Post-Covid Prospects: Indonesia
Interview with Slamet Noegroho, Consul for Economic Affairs of Indonesia in Hong Kong
10 January 2022
The fourth most populous country in the world, Indonesia has a vibrant economy with great diversity across the nation. With its demographic dividends, improvements in business environment in recent years, as well as development in export sectors, Indonesia enjoyed decent economic progress, with an average economic growth rate of 4.8% a year from 2010 to 2019.
However, the Covid-19 pandemic has disrupted Indonesia’s growth trend and dragged the country’s economy into recession for the first time since the Asian Financial Crisis in 1998. The unemployment rate once passed 7% and poverty rate climbed over 10% in mid-2020.
With the improving pandemic control lately, economic activity has resumed. The IMF has projected a moderate 3.2% real GDP growth in 2021.
David Sit, Assistant Principal Economist (Asian and Emerging Markets) at HKTDC, interviewed Indonesia’s Consul for Economic Affairs in Hong Kong, Slamet Noegroho, in October 2021 to discuss how Indonesia weathered the impacts brought by the pandemic, as well as the economic outlook and development prospects for the country in the years to come.
Can you brief us on the situation in Indonesia regarding Covid-19 and the progress of the country’s vaccination programme?
Indonesia saw its first Covid-19 case in March 2020, with later peaks of infection in January and July 2021. The situation has been improving in recent months. The number of new daily confirmed cases was down to less than 1,000 in October, but we are vigilant on the new variants, particularly in the mu variant that might be more infectious. We are working diligently to prepare for another probable peak in December.
In response to the Covid-19 pandemic, the Indonesian Government has responded swiftly with a three-prong control-detection-vaccination strategy. The control strategy is characterised by measures on social distancing and the restriction of public activity in high transmission areas. In particular, the Large Scale Social Restriction Policy (LSSR, or Pembatasan Sosial Berskala Besar, in Indonesian) was promulgated to provide an overall legal framework to impose restrictive measures.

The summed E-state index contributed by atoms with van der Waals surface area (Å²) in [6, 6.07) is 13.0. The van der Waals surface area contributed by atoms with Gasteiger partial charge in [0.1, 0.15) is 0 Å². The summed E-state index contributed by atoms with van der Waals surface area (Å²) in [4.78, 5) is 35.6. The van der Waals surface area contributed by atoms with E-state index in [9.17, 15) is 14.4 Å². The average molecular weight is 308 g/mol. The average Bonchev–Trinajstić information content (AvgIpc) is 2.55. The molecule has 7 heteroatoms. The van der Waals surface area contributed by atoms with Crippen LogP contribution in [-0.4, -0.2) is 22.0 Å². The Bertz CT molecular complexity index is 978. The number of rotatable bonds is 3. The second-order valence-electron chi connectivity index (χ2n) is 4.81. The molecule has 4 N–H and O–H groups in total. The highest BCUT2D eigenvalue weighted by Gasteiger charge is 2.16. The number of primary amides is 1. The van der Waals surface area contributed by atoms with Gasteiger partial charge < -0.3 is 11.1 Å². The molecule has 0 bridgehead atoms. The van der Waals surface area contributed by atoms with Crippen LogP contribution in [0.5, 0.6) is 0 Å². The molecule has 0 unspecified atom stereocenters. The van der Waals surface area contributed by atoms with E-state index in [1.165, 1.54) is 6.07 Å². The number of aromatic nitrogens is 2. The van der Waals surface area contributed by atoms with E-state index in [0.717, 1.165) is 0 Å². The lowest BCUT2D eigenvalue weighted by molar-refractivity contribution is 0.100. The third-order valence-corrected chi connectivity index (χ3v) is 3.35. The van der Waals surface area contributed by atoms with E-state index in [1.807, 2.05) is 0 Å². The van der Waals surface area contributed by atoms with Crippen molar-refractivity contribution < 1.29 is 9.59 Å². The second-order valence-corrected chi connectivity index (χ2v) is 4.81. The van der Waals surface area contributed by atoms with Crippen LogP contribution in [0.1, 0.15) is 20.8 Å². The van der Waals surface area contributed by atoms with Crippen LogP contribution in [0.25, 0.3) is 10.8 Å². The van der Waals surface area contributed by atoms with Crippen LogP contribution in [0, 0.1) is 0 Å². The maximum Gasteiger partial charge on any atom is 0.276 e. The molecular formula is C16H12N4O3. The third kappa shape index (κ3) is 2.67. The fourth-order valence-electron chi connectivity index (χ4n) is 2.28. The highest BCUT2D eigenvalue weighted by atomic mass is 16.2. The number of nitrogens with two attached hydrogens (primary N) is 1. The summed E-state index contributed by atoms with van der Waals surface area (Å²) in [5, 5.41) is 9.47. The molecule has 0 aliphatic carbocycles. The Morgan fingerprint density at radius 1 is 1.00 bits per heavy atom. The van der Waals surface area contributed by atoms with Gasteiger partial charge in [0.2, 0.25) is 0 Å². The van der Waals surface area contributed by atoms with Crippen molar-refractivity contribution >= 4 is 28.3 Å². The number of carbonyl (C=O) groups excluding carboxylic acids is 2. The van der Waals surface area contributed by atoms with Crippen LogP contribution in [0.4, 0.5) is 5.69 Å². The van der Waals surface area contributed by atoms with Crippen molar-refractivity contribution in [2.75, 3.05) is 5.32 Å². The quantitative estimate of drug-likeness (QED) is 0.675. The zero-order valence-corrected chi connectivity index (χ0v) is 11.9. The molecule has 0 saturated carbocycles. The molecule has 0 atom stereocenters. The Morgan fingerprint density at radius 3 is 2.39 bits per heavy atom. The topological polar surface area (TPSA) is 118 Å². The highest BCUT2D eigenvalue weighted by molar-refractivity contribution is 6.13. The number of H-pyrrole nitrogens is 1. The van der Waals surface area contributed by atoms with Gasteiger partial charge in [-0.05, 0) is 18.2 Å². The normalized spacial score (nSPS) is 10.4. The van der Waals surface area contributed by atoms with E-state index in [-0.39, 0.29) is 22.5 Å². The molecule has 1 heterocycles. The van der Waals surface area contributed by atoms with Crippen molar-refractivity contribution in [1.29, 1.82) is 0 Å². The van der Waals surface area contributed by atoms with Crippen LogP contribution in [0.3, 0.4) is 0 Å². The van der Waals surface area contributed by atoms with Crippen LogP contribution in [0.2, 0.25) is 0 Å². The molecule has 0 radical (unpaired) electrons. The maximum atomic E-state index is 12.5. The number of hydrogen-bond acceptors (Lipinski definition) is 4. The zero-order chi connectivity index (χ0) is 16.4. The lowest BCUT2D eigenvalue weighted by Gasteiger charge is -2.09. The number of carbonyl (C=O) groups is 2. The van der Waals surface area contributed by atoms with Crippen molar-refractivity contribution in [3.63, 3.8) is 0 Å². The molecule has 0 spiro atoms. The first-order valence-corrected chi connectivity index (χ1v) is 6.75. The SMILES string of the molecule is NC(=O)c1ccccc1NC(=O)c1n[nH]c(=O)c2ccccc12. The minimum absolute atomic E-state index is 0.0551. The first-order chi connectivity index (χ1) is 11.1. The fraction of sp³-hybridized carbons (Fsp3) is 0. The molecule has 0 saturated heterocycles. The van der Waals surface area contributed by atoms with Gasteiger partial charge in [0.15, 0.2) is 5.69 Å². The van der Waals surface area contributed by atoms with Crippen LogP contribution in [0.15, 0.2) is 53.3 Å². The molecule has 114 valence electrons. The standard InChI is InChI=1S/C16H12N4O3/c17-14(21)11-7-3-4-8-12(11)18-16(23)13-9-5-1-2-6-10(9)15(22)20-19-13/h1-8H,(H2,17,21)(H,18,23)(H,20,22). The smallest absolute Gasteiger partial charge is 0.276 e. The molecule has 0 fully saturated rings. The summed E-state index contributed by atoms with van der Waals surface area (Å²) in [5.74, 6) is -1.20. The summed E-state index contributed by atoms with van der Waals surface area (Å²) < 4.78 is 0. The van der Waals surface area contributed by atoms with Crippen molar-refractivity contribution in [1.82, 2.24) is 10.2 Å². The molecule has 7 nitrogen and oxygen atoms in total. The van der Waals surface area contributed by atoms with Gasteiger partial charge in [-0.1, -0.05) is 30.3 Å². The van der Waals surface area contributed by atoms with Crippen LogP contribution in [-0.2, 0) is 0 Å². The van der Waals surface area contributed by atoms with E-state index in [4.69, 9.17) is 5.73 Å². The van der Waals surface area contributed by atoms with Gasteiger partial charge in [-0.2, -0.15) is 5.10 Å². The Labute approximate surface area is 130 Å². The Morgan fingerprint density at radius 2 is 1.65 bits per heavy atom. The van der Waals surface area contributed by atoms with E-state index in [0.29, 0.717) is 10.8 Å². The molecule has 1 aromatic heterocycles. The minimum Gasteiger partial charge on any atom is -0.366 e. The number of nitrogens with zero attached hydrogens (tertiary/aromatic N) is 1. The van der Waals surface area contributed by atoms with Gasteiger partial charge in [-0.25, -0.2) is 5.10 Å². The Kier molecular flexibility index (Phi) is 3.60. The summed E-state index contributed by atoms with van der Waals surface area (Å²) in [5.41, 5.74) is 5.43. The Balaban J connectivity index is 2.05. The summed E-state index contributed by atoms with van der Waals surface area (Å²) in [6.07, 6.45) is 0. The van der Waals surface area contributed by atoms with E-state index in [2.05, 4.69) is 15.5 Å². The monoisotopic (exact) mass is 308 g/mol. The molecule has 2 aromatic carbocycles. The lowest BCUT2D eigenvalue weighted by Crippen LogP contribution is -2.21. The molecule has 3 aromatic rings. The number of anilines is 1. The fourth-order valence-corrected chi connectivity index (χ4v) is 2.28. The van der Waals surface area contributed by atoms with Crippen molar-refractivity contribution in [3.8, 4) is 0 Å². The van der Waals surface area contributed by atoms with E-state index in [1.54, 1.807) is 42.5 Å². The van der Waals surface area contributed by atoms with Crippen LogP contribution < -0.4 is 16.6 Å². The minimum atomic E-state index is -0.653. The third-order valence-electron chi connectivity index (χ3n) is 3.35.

The Community Activities Restrictions Enforcement (CARE, or widely known as PPKM in Indonesian) was further implemented in early 2021 to clearly define a four-level response scheme based on weekly confirmed cases and other quantitative indicators, responding with compulsory actions that must be taken to restrict activities and residents’ mobility in specific cities and regions with high transmission occurrence in order to curb virus transmission.
The second strategy consists of intensive testing. We are now able to do more than 200,000 tests per day and are aiming for 400,000 per day, along with active tracing – we collect 1,000 samples per month to monitor transmission and new Covid-19 mutations in the country.
Vaccination has been a priority of Indonesian Government in pandemic control. According to the Ministry of Health, nearly 120 million vaccine doses have been secured as of July 2021, of which more than 100 million doses are from Sinovac. More than 46.8 million people have received their first dose, while 20.1 million have also received their second dose.
As we are working towards a vaccination capacity of two million doses per day, we have heightened the target of vaccinating more than 208 million people above 12 years old for their first dose by the end of April 2022.